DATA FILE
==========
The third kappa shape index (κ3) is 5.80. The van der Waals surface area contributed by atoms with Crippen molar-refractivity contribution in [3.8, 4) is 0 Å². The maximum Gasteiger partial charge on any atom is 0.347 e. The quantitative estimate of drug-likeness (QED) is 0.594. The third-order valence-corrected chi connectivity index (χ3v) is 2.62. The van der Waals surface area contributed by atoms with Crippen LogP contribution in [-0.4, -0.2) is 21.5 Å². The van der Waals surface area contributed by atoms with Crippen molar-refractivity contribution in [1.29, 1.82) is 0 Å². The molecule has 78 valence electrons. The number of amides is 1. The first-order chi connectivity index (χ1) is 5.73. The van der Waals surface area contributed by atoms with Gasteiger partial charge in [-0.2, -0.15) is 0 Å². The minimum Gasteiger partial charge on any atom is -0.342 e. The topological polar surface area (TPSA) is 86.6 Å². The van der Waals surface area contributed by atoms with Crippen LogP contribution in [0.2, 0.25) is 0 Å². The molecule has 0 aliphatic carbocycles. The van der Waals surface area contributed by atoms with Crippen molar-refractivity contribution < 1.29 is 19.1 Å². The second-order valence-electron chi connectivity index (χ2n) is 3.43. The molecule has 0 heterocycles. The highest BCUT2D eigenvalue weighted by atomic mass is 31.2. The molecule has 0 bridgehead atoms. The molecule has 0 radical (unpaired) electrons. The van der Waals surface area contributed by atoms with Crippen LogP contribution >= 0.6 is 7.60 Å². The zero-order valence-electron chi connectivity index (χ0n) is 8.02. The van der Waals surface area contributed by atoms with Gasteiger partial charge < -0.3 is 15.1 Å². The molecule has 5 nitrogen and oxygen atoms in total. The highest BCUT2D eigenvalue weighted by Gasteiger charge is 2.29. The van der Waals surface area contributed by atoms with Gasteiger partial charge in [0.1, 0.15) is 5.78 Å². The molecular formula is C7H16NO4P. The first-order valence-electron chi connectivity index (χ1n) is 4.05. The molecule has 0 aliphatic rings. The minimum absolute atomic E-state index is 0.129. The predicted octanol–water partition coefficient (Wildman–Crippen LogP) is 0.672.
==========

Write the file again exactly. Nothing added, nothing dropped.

The third kappa shape index (κ3) is 5.80. The van der Waals surface area contributed by atoms with Crippen molar-refractivity contribution in [3.8, 4) is 0 Å². The maximum Gasteiger partial charge on any atom is 0.347 e. The quantitative estimate of drug-likeness (QED) is 0.594. The third-order valence-corrected chi connectivity index (χ3v) is 2.62. The van der Waals surface area contributed by atoms with Crippen LogP contribution in [-0.4, -0.2) is 21.5 Å². The van der Waals surface area contributed by atoms with Crippen molar-refractivity contribution in [1.29, 1.82) is 0 Å². The molecule has 78 valence electrons. The number of amides is 1. The first-order chi connectivity index (χ1) is 5.73. The van der Waals surface area contributed by atoms with Gasteiger partial charge in [-0.2, -0.15) is 0 Å². The minimum Gasteiger partial charge on any atom is -0.342 e. The topological polar surface area (TPSA) is 86.6 Å². The van der Waals surface area contributed by atoms with Crippen LogP contribution in [0.2, 0.25) is 0 Å². The molecule has 0 aliphatic carbocycles. The van der Waals surface area contributed by atoms with Crippen molar-refractivity contribution < 1.29 is 19.1 Å². The second-order valence-electron chi connectivity index (χ2n) is 3.43. The molecule has 0 heterocycles. The highest BCUT2D eigenvalue weighted by atomic mass is 31.2. The molecule has 0 bridgehead atoms. The molecule has 0 radical (unpaired) electrons. The van der Waals surface area contributed by atoms with Crippen LogP contribution >= 0.6 is 7.60 Å². The zero-order valence-electron chi connectivity index (χ0n) is 8.02. The van der Waals surface area contributed by atoms with Gasteiger partial charge < -0.3 is 15.1 Å². The molecule has 5 nitrogen and oxygen atoms in total. The highest BCUT2D eigenvalue weighted by Gasteiger charge is 2.29. The van der Waals surface area contributed by atoms with Gasteiger partial charge in [0.1, 0.15) is 5.78 Å². The molecular formula is C7H16NO4P. The first-order valence-electron chi connectivity index (χ1n) is 4.05. The molecule has 0 aliphatic rings. The minimum absolute atomic E-state index is 0.129. The predicted octanol–water partition coefficient (Wildman–Crippen LogP) is 0.672.